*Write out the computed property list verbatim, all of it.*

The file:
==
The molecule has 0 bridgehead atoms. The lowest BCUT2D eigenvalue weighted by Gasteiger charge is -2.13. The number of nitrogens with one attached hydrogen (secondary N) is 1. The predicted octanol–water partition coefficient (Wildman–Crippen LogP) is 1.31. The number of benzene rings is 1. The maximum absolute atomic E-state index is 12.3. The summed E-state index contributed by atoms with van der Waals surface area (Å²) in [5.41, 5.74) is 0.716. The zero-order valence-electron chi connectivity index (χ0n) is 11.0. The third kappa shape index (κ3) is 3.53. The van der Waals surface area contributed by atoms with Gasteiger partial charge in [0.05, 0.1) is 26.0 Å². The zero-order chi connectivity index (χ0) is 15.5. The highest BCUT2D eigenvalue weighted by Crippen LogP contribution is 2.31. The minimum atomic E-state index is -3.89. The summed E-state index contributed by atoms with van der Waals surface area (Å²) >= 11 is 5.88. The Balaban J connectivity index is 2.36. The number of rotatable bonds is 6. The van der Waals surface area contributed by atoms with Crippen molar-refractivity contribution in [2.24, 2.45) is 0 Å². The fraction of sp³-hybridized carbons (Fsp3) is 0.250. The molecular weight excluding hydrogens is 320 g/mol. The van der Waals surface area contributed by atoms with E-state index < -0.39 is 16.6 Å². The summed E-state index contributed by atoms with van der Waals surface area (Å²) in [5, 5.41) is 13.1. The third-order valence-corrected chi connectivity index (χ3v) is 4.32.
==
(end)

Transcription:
The molecule has 0 bridgehead atoms. The lowest BCUT2D eigenvalue weighted by Gasteiger charge is -2.13. The number of nitrogens with one attached hydrogen (secondary N) is 1. The predicted octanol–water partition coefficient (Wildman–Crippen LogP) is 1.31. The number of benzene rings is 1. The maximum absolute atomic E-state index is 12.3. The summed E-state index contributed by atoms with van der Waals surface area (Å²) in [5.41, 5.74) is 0.716. The zero-order valence-electron chi connectivity index (χ0n) is 11.0. The third kappa shape index (κ3) is 3.53. The van der Waals surface area contributed by atoms with Gasteiger partial charge in [0.05, 0.1) is 26.0 Å². The zero-order chi connectivity index (χ0) is 15.5. The highest BCUT2D eigenvalue weighted by Crippen LogP contribution is 2.31. The minimum atomic E-state index is -3.89. The summed E-state index contributed by atoms with van der Waals surface area (Å²) >= 11 is 5.88. The Balaban J connectivity index is 2.36. The number of rotatable bonds is 6. The van der Waals surface area contributed by atoms with Crippen molar-refractivity contribution in [2.24, 2.45) is 0 Å². The fraction of sp³-hybridized carbons (Fsp3) is 0.250. The molecular weight excluding hydrogens is 320 g/mol. The van der Waals surface area contributed by atoms with E-state index < -0.39 is 16.6 Å². The summed E-state index contributed by atoms with van der Waals surface area (Å²) in [5, 5.41) is 13.1. The third-order valence-corrected chi connectivity index (χ3v) is 4.32.